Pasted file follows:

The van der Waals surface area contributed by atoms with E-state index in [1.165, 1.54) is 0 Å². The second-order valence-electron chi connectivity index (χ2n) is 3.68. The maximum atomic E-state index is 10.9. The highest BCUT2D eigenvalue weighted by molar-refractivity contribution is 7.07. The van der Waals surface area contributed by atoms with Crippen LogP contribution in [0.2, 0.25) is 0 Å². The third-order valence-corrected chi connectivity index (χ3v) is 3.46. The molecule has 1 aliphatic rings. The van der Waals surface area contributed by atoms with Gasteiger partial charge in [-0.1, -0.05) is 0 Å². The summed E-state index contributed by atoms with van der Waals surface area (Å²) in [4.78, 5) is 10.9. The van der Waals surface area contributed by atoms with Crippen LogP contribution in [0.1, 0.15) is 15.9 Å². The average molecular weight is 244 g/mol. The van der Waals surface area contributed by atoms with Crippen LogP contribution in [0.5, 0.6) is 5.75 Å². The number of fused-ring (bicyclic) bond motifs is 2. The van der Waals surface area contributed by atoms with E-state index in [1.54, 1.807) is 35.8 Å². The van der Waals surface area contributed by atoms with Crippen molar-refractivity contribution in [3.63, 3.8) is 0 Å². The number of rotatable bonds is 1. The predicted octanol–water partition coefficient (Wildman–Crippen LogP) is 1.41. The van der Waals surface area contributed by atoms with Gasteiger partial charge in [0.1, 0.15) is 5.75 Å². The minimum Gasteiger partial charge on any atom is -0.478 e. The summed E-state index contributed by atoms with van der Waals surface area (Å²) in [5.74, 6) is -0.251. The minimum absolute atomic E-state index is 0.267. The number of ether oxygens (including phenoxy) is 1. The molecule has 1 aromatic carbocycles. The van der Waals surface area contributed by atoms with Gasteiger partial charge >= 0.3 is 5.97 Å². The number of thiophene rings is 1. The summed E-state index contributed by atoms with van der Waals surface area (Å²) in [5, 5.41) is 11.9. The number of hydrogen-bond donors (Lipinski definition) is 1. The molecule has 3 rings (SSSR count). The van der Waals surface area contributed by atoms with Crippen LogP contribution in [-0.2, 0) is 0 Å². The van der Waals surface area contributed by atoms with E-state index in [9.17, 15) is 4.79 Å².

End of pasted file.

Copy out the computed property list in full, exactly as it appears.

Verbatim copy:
The van der Waals surface area contributed by atoms with E-state index in [1.165, 1.54) is 0 Å². The second-order valence-electron chi connectivity index (χ2n) is 3.68. The maximum atomic E-state index is 10.9. The highest BCUT2D eigenvalue weighted by molar-refractivity contribution is 7.07. The van der Waals surface area contributed by atoms with Crippen LogP contribution in [0.2, 0.25) is 0 Å². The third-order valence-corrected chi connectivity index (χ3v) is 3.46. The molecule has 1 aliphatic rings. The van der Waals surface area contributed by atoms with Gasteiger partial charge in [-0.1, -0.05) is 0 Å². The summed E-state index contributed by atoms with van der Waals surface area (Å²) in [4.78, 5) is 10.9. The van der Waals surface area contributed by atoms with Crippen LogP contribution in [0.1, 0.15) is 15.9 Å². The average molecular weight is 244 g/mol. The van der Waals surface area contributed by atoms with Crippen LogP contribution in [0.5, 0.6) is 5.75 Å². The number of fused-ring (bicyclic) bond motifs is 2. The van der Waals surface area contributed by atoms with E-state index in [1.54, 1.807) is 35.8 Å². The van der Waals surface area contributed by atoms with Crippen molar-refractivity contribution in [3.63, 3.8) is 0 Å². The number of rotatable bonds is 1. The predicted octanol–water partition coefficient (Wildman–Crippen LogP) is 1.41. The van der Waals surface area contributed by atoms with Gasteiger partial charge in [0.1, 0.15) is 5.75 Å². The minimum Gasteiger partial charge on any atom is -0.478 e. The summed E-state index contributed by atoms with van der Waals surface area (Å²) in [5.74, 6) is -0.251. The minimum absolute atomic E-state index is 0.267. The number of ether oxygens (including phenoxy) is 1. The molecule has 1 aromatic carbocycles. The van der Waals surface area contributed by atoms with Gasteiger partial charge >= 0.3 is 5.97 Å². The number of thiophene rings is 1. The summed E-state index contributed by atoms with van der Waals surface area (Å²) in [5, 5.41) is 11.9. The number of hydrogen-bond donors (Lipinski definition) is 1. The molecule has 3 rings (SSSR count). The van der Waals surface area contributed by atoms with Crippen LogP contribution in [-0.2, 0) is 0 Å². The van der Waals surface area contributed by atoms with E-state index in [9.17, 15) is 4.79 Å².